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Friday, 22 February, 2002, 11:29 GMT
'I lost so much on Enron, I bought the book'
Enron's logo at company HQ in Houston
Enron is attracting men and women of letters
Make room on your bookshelf. Publishers are set to flood bookshops on both sides of the Atlantic with volumes on the dramatic demise of US power company Enron, writes Maggie Shiels.

Where there is a scandal, there is a book deal. Or in the case of the biggest bankruptcy in American commercial history, a slew of book deals.

It seems the demise of Enron has inspired more than just anger as a host of publishers gear up their presses to release a number of tomes about the once great titan of the energy world.

Bethany McLean
Bethany McLean saw through Enron
At the moment there are at least seven books in the works as well as a flurry of other proposals doing the rounds for a buyer.

The one person making headlines with her seven-figure deal is 31-year-old Bethany McLean of Fortune Magazine. She became the folk hero of financial journalists as the first person to stand up and say the emperor Enron had no clothes.

Enron moneyspinner

She has signed a $1.4million contract with Penguin books to write her version of a story that has dominated front pages around the world.

The advance is being described as the biggest sum ever paid for a non-fiction book about a financial scandal.

McLean told BBC News Online she was a little nervous about the job ahead.


There's power, politics, the White House, suicide and vast amounts of money

Bethany McLean
"The size of the task, the complexity of it all scares me. But I think it's good to be a little bit terrified. I just wish I wasn't profiting from something that cost so many people so much."

Eleven months ago, McLean's article for Fortune Magazine asked the question no one dared ask: "Is Enron Overpriced?" The most startling fact she uncovered was the absence of crucial information in the company's financial reports.

Rush to hush

Before the story even hit the newsstands, she was subjected to a barrage of criticism by Enron top brass.

Chief executive Jeffrey Skilling attacked her work, chairman Kenneth Lay tried to get the story spiked and three Enron executives jetted to New York to convince her editors she was wide of the mark.

Former Enron CEO Kenneth Lay
Lay tried to halt loose lips
The irony is that when McLean's work was published, it had little effect outside the Enron boardroom. But as Enron began to unravel last year, McLean's role as an early doubter amid the scores of Wall Street analysts and reporters in awe of Enron's rapid growth soon became apparent.

She quickly found herself being feted by the TV news networks which went to town on every morsel of information about the company's collapse.

'Not sceptical enough'

"I obviously wrote a sceptical story," McLean says of her initial article nearly a year ago, "but the truth is I didn't know the half of it. I didn't know the company was going to go bankrupt. It's hard not to look back and wish I had been more critical."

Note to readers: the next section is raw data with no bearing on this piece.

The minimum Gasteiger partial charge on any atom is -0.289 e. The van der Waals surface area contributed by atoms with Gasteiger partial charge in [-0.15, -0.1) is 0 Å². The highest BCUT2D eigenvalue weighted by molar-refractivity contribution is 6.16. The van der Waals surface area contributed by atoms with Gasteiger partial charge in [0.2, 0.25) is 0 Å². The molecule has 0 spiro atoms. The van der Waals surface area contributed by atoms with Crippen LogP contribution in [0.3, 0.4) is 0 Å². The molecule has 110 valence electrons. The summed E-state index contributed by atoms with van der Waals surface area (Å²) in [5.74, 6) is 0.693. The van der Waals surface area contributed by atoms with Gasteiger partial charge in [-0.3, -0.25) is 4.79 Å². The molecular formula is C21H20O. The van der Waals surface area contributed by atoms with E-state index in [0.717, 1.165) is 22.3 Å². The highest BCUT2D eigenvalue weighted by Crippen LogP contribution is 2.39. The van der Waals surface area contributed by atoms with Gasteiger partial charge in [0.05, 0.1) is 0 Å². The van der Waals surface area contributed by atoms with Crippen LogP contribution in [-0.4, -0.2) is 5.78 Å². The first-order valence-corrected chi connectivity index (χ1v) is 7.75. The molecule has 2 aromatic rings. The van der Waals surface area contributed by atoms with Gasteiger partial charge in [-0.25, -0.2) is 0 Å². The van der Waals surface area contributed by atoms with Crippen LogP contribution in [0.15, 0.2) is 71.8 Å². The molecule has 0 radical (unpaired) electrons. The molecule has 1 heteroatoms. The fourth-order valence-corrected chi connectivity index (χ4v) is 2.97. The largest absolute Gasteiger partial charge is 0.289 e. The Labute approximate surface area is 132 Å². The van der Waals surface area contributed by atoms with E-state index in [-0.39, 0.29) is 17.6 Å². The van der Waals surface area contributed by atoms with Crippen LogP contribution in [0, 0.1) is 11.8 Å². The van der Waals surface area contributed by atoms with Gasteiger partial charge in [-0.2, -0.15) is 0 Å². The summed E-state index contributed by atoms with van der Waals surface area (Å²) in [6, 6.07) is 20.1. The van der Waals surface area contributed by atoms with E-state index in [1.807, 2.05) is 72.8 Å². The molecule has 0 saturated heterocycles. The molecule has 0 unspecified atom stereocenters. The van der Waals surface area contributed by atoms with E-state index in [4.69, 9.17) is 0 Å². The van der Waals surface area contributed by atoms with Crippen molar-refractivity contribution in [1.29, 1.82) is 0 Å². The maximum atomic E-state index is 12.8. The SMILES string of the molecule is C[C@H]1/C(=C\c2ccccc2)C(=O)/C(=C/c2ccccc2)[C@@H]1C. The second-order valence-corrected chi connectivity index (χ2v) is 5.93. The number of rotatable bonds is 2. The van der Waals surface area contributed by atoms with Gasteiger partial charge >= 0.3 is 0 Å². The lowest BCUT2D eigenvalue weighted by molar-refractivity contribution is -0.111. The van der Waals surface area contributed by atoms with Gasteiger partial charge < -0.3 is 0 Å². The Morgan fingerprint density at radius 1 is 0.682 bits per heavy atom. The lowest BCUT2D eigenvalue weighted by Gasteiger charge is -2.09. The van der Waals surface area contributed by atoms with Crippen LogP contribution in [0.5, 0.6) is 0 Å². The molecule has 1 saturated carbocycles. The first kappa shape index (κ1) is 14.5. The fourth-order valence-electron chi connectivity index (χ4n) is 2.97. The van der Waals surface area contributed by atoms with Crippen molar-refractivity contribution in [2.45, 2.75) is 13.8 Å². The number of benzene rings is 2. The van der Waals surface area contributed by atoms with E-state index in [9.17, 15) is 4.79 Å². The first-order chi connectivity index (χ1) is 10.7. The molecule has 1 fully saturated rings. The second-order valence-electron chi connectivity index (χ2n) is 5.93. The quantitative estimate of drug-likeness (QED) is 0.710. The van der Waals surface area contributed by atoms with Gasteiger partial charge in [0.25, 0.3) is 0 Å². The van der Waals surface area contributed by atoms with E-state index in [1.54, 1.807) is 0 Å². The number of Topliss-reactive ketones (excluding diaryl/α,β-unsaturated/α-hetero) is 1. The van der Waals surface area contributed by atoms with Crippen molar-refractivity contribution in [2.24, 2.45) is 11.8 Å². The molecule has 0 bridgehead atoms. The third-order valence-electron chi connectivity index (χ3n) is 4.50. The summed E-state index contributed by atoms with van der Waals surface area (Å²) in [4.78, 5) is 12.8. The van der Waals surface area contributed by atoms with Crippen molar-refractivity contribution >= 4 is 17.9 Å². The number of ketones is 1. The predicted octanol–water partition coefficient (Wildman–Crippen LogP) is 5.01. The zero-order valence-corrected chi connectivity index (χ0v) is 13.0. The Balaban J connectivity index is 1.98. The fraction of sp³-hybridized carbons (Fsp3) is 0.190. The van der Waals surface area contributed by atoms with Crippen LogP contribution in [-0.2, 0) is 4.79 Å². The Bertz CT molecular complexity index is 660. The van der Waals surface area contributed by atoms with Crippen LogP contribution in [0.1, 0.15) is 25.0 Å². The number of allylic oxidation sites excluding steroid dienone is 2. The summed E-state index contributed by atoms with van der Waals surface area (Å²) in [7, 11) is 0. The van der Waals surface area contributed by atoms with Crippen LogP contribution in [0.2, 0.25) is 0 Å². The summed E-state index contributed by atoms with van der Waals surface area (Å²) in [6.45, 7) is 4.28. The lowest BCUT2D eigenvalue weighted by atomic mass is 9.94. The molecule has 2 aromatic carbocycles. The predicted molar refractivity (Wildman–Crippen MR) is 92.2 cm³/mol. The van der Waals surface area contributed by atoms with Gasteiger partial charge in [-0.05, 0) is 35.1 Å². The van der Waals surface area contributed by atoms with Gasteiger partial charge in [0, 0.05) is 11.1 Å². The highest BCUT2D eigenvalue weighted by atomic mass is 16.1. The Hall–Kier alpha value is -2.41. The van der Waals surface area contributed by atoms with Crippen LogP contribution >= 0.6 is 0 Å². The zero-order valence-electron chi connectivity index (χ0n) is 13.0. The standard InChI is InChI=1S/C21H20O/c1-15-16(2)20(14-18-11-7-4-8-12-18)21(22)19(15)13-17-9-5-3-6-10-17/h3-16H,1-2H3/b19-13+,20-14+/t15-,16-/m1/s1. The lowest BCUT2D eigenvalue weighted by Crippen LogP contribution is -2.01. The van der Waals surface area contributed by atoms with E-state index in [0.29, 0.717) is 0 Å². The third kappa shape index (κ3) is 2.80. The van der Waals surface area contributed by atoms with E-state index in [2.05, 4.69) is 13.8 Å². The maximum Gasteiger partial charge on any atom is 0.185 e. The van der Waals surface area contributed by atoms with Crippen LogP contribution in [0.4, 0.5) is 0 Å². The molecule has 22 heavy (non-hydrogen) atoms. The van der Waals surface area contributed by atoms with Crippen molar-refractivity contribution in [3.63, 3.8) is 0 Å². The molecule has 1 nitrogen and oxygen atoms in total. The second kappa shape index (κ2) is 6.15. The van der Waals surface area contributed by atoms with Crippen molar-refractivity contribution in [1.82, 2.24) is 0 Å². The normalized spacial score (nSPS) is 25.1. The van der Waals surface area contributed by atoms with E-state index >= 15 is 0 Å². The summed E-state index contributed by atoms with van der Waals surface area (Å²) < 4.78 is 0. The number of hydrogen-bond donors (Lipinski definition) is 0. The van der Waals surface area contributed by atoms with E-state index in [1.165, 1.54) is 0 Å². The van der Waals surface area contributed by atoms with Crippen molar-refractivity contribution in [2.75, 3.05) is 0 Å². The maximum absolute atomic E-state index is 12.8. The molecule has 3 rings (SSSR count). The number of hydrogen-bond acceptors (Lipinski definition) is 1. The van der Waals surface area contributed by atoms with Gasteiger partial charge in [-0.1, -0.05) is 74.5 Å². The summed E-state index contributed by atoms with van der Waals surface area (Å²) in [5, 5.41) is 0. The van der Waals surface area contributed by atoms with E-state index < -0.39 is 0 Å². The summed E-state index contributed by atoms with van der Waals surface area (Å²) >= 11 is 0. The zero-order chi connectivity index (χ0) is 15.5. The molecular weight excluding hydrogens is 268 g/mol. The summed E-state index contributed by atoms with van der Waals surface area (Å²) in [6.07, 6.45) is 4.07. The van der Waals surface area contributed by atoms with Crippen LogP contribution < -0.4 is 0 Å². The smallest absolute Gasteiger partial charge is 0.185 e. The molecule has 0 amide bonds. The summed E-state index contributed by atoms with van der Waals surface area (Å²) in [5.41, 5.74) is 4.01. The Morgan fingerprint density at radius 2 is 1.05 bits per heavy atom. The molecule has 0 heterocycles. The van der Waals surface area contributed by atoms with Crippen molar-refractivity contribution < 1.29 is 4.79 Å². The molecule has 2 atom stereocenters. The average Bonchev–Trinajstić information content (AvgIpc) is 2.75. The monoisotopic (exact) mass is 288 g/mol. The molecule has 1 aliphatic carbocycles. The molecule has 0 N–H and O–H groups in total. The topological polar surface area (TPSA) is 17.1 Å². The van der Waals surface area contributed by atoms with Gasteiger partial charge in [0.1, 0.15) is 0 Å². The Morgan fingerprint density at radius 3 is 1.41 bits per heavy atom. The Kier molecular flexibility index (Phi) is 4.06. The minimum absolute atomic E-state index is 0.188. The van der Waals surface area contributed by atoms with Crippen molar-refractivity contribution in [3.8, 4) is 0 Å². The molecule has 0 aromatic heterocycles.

When she sits down to write her book she will have the chance to make up for that lost opportunity. Helping in her task will be Peter Elkind, an award-winning investigative reporter for Fortune based in Texas, and the magazine's executive editor Joseph Nocera.

Penguin believes McLean's book, as yet still untitled, will be regarded as the "bible" of the Enron scandal. Adrian Zackheim, publisher at Penguin's Portfolio Imprint, likens the Enron debacle to another history-making event.

President Nixon
Even Nixon wrote about Watergate
"Like Watergate, the Enron collapse will beget a compelling journalistic narrative that breaks through the chatter and defines the story. Enron is huge, an epochal event.

"There may well be books in the future from Enron participants, like there were books from Watergate players John Dean, HR Haldeman, John Erlichman and the rest. But this is unquestionably the big breakthrough book, the book we most wanted to publish."

Penguin expects its "bible" to hit stores at the end of 2003.

Enron groupies however will not have to wait that long to find out what went rotten at the energy giant.

Insiders will out

From the inside, former executive turned whistle-blower Sherron Watkins is said to be helping Texas-based writer Mimi Schwartz with her take of events. It's understood Doubleday Books has paid $500,000 for Power Failure. Expect it in shops from the autumn.

Another former insider-turned-author is rumored to be Barbara Ley Toffler, who worked for Enron's auditors, Arthur Andersen.

Enron executive Sherron Watkins
Watkins is talking to Congress, and then authors
She resigned in 1999 because she was "disillusioned by the company's business practices". Broadway Books are stumping up six figures for Our People: How Arthur Andersen Won Big Business.

Among the glut of offers from journalists rushing to print this autumn are two other appropriately titled books. One is called Pipe Dreams and the other is Power Shock.

It's only a matter to time before Hollywood enters the fray. While being coy about approaches from film companies, Ms McLean agrees the story has got the lot.

"There's power, politics, the White House, suicide and vast amounts of money."

See also:

06 Feb 02 | Business
Enron memorabilia market booms
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